It is normal to worry about the future and who will look after them. They may find themselves talking to the person who has died or thinking that they are seeing them – adults can also do this when they are grieving.
Some children may feel angry or cross without knowing why. Sometimes adults may respond by getting angry back with the child, which can make things worse. It is natural to feel like this when someone close has died. Feeling angry for no particular reason is normal. There may not be a reason or it may be that the child feels it is unfair that someone has died and left them. They may blame the doctors and nurses who cared for the person, thinking they did not do enough. They may blame the person themselves, for example, if they died due to a smoking related illness, or crashed their car etc. They may feel angry because no one explained to them what has happened. They may be too afraid to ask or scared about what has happened to their loved one when they have died.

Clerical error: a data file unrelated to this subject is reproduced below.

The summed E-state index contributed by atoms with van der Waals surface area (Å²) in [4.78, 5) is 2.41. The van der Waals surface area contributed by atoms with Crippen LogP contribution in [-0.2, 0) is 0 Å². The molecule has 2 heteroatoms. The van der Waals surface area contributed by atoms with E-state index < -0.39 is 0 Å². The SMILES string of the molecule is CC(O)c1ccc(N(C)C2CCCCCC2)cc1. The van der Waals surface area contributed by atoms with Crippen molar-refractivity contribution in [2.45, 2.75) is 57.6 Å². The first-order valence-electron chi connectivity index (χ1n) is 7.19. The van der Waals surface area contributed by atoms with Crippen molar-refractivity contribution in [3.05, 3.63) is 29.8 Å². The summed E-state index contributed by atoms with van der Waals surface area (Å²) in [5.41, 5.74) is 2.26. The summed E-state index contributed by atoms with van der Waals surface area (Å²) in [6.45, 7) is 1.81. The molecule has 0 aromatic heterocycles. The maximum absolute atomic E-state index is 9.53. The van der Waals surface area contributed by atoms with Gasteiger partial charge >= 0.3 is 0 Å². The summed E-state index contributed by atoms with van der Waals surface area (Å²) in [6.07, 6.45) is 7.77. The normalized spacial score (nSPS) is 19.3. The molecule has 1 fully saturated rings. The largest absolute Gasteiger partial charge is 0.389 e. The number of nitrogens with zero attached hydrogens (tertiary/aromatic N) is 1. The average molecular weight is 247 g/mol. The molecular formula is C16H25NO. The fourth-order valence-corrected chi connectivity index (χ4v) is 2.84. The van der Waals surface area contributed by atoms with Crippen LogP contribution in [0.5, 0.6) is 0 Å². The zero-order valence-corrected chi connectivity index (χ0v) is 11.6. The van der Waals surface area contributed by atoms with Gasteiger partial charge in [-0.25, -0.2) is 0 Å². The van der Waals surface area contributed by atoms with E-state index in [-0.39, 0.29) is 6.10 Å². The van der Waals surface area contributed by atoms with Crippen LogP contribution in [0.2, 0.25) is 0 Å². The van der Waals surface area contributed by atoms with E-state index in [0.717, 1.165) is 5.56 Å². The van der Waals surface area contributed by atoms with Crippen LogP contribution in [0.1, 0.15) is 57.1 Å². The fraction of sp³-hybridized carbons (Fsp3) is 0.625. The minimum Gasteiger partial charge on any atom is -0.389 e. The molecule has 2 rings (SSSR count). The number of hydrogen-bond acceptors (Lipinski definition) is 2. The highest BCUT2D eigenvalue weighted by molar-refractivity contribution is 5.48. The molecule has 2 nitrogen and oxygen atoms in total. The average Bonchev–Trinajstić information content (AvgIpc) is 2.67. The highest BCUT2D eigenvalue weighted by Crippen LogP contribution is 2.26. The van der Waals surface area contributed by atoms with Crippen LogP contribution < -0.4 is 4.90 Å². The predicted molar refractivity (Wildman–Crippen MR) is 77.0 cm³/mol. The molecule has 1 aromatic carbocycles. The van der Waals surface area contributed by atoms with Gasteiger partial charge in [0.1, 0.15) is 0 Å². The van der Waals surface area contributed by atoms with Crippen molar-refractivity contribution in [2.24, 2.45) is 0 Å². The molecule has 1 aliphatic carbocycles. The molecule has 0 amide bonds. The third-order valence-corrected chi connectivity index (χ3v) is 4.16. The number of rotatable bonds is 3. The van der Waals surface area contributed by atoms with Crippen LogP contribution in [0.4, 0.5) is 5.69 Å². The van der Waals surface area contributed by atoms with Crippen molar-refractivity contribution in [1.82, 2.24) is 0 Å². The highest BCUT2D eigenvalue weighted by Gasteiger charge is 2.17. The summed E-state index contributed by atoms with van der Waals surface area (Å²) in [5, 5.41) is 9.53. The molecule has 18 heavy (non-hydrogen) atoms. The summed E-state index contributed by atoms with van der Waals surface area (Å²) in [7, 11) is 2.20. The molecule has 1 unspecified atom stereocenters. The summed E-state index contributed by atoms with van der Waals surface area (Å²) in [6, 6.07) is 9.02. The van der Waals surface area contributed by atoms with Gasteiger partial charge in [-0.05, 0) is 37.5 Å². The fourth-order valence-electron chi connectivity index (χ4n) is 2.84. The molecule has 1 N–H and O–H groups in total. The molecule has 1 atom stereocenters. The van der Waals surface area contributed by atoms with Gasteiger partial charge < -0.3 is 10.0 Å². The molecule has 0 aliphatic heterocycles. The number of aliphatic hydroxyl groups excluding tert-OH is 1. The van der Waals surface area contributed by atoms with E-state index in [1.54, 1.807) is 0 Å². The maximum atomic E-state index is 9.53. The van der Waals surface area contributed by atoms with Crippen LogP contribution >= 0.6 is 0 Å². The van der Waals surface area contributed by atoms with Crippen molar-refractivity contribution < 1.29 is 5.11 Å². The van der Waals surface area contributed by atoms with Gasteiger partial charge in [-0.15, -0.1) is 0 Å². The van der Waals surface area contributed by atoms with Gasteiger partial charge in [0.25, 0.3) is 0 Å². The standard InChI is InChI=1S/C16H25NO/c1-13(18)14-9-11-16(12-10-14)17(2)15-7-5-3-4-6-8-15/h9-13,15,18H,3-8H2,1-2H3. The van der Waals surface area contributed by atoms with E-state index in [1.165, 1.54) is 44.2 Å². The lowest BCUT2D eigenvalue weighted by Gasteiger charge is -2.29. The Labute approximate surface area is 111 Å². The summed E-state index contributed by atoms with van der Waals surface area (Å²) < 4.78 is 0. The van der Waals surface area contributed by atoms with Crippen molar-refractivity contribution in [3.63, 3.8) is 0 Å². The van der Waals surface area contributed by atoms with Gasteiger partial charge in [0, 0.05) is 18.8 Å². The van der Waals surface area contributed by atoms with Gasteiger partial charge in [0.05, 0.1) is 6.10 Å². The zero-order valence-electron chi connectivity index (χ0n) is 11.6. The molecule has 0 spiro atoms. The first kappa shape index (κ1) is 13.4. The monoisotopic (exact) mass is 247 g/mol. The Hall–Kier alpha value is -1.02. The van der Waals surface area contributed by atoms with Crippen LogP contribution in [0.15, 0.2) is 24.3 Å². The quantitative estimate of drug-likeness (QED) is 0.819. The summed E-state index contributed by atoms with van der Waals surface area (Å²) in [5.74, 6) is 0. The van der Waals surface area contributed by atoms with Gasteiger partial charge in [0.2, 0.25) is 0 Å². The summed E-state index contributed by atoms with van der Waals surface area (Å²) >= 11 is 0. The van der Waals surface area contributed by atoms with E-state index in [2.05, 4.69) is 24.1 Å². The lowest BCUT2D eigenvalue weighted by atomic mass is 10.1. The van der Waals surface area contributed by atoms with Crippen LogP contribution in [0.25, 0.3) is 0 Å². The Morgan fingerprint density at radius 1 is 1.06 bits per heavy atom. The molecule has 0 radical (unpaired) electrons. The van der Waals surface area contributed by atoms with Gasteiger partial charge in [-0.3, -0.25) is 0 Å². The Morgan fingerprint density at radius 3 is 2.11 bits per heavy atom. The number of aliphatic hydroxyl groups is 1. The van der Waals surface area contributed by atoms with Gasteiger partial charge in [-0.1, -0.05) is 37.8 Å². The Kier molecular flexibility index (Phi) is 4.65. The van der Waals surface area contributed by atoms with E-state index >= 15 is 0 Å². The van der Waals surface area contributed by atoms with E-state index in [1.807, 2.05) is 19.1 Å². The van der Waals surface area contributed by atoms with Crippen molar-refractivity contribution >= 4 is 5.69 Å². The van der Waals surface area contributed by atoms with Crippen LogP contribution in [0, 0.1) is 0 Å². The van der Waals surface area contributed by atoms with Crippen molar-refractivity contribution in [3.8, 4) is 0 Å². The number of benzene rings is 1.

Sometimes adults can confuse children by talking about a dead person being “lost”. A child may feel that if they are “lost”, that they can go and find them. This can create confusion and make their feelings even more muddled up.
They may have different people looking after them, different ways of doing things and so on. So it is normal for them to feeling different emotions, including confusion and anger.